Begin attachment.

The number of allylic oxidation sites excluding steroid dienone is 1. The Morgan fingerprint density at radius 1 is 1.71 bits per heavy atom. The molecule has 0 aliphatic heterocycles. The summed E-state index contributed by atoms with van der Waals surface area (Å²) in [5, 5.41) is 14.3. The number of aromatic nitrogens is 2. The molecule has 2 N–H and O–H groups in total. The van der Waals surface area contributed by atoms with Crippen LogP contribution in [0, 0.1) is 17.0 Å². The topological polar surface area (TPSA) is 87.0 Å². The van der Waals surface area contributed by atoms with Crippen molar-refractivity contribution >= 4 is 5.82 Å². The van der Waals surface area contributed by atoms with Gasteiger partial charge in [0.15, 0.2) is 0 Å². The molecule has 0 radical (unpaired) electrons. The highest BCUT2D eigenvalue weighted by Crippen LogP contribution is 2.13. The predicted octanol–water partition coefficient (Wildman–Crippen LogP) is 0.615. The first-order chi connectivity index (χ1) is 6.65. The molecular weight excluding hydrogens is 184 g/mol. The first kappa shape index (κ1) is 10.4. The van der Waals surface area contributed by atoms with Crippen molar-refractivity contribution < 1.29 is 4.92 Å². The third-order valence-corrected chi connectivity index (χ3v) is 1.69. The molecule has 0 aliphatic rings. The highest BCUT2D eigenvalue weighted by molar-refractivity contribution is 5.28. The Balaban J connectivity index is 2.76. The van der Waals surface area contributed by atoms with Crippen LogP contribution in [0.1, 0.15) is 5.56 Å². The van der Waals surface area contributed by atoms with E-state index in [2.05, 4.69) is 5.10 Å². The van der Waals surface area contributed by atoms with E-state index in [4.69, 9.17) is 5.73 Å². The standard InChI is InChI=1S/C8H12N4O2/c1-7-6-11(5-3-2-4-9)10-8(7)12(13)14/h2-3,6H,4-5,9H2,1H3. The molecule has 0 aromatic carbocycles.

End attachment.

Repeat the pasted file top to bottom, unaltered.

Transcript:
The number of allylic oxidation sites excluding steroid dienone is 1. The Morgan fingerprint density at radius 1 is 1.71 bits per heavy atom. The molecule has 0 aliphatic heterocycles. The summed E-state index contributed by atoms with van der Waals surface area (Å²) in [5, 5.41) is 14.3. The number of aromatic nitrogens is 2. The molecule has 2 N–H and O–H groups in total. The van der Waals surface area contributed by atoms with Crippen LogP contribution in [0, 0.1) is 17.0 Å². The topological polar surface area (TPSA) is 87.0 Å². The van der Waals surface area contributed by atoms with Crippen molar-refractivity contribution >= 4 is 5.82 Å². The van der Waals surface area contributed by atoms with Gasteiger partial charge in [0.15, 0.2) is 0 Å². The molecule has 0 radical (unpaired) electrons. The highest BCUT2D eigenvalue weighted by Crippen LogP contribution is 2.13. The predicted octanol–water partition coefficient (Wildman–Crippen LogP) is 0.615. The first-order chi connectivity index (χ1) is 6.65. The molecular weight excluding hydrogens is 184 g/mol. The first kappa shape index (κ1) is 10.4. The van der Waals surface area contributed by atoms with Crippen molar-refractivity contribution < 1.29 is 4.92 Å². The third-order valence-corrected chi connectivity index (χ3v) is 1.69. The molecule has 0 aliphatic rings. The highest BCUT2D eigenvalue weighted by molar-refractivity contribution is 5.28. The Balaban J connectivity index is 2.76. The van der Waals surface area contributed by atoms with Crippen LogP contribution in [0.1, 0.15) is 5.56 Å². The van der Waals surface area contributed by atoms with E-state index in [2.05, 4.69) is 5.10 Å². The van der Waals surface area contributed by atoms with E-state index in [4.69, 9.17) is 5.73 Å². The standard InChI is InChI=1S/C8H12N4O2/c1-7-6-11(5-3-2-4-9)10-8(7)12(13)14/h2-3,6H,4-5,9H2,1H3. The molecule has 0 aromatic carbocycles.